It’s already almost a hundred years since pundits observed that one of the features of industrialisation was specialisation; that industrial production demanded people to become highly skilled in one or two particular areas.
If one considers this in relation to Feruccio Laviani, this certainly seems to be borne out. For, ever since the late 1990’s, Feruccio has been the designer of many of the iconic lamps produced by the luxury Italian design company, Kartell.
Kartell was founded in 1949 by chemical engineer, Guilio Castelli, whose professional fascination with the new durable plastics was very much a motivation for his new commercial enterprise. Initially focussing on producing plastic equipment for laboratories as much as for the home, Kartell was originally driven by a post-war optimism that the new materials could bring benefits of all areas of life. It wasn’t until the 1960’s that the company gained international visibility during the contemporaneous craze for Italian design. Some of its products designed by Italian designers such as Ettore Sottsass and Marco Zanuso had already been acquired by key American museum design collections by 1972.
In effect, Kartell is one of those brands that openly promotes its ongoing or multiple collaborations with talented designers, understanding that this only adds to the appeal of the products. But, sometimes, the Kartell identity perhaps overshadows that of certain designers, even where they are responsible for a number of the designs that are considered quintessentially Kartell. Perhaps Feruccio Laviani is a good case in point. Outside of the specialist design field, he is far less known than some of his iconic designs for lighting that are familiar to the broadest public. A number of these have crossed over from the niche world of high-end design to become iconic of a particular era’s aesthetic preferences as might be seen in the huge international popularity of the ‘Bourgie’ and ‘Take’ table lamps.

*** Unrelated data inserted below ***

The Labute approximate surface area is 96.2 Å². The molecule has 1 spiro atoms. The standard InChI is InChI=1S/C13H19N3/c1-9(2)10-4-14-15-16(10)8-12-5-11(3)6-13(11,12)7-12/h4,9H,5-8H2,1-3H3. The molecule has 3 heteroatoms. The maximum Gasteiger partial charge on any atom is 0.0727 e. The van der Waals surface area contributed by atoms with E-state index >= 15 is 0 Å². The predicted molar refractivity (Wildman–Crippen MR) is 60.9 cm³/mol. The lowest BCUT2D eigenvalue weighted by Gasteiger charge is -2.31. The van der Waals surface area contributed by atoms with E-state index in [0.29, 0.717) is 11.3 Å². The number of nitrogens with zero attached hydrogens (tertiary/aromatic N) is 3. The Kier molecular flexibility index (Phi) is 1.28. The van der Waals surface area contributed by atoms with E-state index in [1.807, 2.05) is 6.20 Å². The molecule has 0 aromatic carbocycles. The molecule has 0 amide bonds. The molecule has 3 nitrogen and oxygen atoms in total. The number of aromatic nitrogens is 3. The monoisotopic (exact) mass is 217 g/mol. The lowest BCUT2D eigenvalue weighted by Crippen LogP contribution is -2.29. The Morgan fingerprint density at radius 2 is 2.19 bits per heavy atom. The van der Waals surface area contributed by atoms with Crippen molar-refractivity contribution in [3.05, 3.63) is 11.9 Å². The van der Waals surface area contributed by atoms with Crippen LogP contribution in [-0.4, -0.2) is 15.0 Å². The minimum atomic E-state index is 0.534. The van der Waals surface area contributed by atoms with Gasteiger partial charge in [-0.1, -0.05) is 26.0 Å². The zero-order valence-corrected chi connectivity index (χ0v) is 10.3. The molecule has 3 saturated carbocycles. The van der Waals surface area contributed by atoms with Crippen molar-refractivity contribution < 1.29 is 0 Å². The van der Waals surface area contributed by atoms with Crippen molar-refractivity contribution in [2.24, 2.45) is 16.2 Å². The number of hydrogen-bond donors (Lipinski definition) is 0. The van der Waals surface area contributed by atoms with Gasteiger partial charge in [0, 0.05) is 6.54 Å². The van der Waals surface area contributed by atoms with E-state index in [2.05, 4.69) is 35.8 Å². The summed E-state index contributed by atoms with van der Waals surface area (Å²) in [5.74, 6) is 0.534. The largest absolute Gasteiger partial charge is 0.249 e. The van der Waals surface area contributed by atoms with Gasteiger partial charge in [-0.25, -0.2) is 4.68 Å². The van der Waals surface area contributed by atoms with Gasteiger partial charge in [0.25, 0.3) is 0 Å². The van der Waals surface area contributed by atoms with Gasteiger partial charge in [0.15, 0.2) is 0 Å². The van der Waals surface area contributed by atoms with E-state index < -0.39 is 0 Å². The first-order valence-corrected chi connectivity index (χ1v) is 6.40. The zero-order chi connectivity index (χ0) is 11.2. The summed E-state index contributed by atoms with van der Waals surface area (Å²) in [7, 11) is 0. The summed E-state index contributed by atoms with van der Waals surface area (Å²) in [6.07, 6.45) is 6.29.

Architect Laviani first began his collaboration with Kartell in the late 1990’s and his first design for Kartell, the ‘Max’ table proved a success. But, it was at the start of the new millennium tha Feruccio Laviani designed his first lamp for the company, marking his move into the area that has since become something of a specialism for him. The ‘FL/Ycon’ pendant lamps in shades of bright plastic evocative of the early 1970’s immediately struck a chord with the ‘lounge culture’ of the period and become a familiar sight in many chic private interiors, restaurants and boutique hotels.
Since then Laviani has produced numerous designs for Kartell, a number of which – such as the playful ‘Bourgie’ and ‘Take’ table lamps that envisage bright cheerful plastic as a pastiche of the most traditional design aesthetics- remain amongst Kartell’s most visible and accessible products.
However, Laviani has not limited himself to this particular representational approach and other more recent designs are far more abstracted. Perhaps the most striking of these is his ‘Bloom’ pendant lamp. Constructed of hundreds of tiny double-corolla flowers in polycarbonate, highly precise halogen lamps within the structure throw light at exactly the right angle to ensure a wonderful myriad of reflections and colour transparencies from the tiny flowers. Available in a semi-transparent white, a dramatic black or a daring combination of black, white and pink, it’s a instant means by which to turn any area lit into a contained magical grotto.